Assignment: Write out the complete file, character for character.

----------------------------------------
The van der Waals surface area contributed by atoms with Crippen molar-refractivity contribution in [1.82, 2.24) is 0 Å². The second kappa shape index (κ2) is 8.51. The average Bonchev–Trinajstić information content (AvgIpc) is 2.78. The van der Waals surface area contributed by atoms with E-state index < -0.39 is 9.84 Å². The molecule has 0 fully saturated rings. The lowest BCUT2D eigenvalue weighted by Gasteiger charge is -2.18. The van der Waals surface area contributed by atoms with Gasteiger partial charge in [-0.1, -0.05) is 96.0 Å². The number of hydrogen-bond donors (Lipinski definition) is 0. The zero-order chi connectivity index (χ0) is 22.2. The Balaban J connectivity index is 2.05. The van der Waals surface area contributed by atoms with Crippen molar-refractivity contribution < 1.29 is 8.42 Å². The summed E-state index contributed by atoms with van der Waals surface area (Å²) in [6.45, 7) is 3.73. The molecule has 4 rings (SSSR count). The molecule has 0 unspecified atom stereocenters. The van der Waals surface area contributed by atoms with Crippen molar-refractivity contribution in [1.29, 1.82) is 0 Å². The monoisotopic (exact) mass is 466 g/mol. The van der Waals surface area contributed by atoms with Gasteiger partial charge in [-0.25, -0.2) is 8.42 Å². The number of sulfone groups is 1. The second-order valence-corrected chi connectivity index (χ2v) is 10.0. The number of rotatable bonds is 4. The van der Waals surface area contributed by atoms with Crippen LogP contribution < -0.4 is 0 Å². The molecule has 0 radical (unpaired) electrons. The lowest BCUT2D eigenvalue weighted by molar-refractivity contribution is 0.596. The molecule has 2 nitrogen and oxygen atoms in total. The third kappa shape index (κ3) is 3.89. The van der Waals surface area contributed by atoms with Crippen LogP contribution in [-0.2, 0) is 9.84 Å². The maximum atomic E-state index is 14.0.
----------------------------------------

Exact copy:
The van der Waals surface area contributed by atoms with Crippen molar-refractivity contribution in [1.82, 2.24) is 0 Å². The second kappa shape index (κ2) is 8.51. The average Bonchev–Trinajstić information content (AvgIpc) is 2.78. The van der Waals surface area contributed by atoms with E-state index < -0.39 is 9.84 Å². The molecule has 0 fully saturated rings. The lowest BCUT2D eigenvalue weighted by Gasteiger charge is -2.18. The van der Waals surface area contributed by atoms with Gasteiger partial charge in [-0.1, -0.05) is 96.0 Å². The number of hydrogen-bond donors (Lipinski definition) is 0. The zero-order chi connectivity index (χ0) is 22.2. The Balaban J connectivity index is 2.05. The van der Waals surface area contributed by atoms with Crippen molar-refractivity contribution < 1.29 is 8.42 Å². The summed E-state index contributed by atoms with van der Waals surface area (Å²) in [6.45, 7) is 3.73. The molecule has 4 rings (SSSR count). The molecule has 0 unspecified atom stereocenters. The van der Waals surface area contributed by atoms with Crippen molar-refractivity contribution in [1.29, 1.82) is 0 Å². The monoisotopic (exact) mass is 466 g/mol. The van der Waals surface area contributed by atoms with Gasteiger partial charge in [-0.25, -0.2) is 8.42 Å². The number of sulfone groups is 1. The second-order valence-corrected chi connectivity index (χ2v) is 10.0. The number of rotatable bonds is 4. The van der Waals surface area contributed by atoms with Crippen LogP contribution < -0.4 is 0 Å². The molecule has 0 radical (unpaired) electrons. The lowest BCUT2D eigenvalue weighted by molar-refractivity contribution is 0.596. The molecule has 2 nitrogen and oxygen atoms in total. The third kappa shape index (κ3) is 3.89. The van der Waals surface area contributed by atoms with Crippen LogP contribution in [-0.2, 0) is 9.84 Å². The maximum atomic E-state index is 14.0.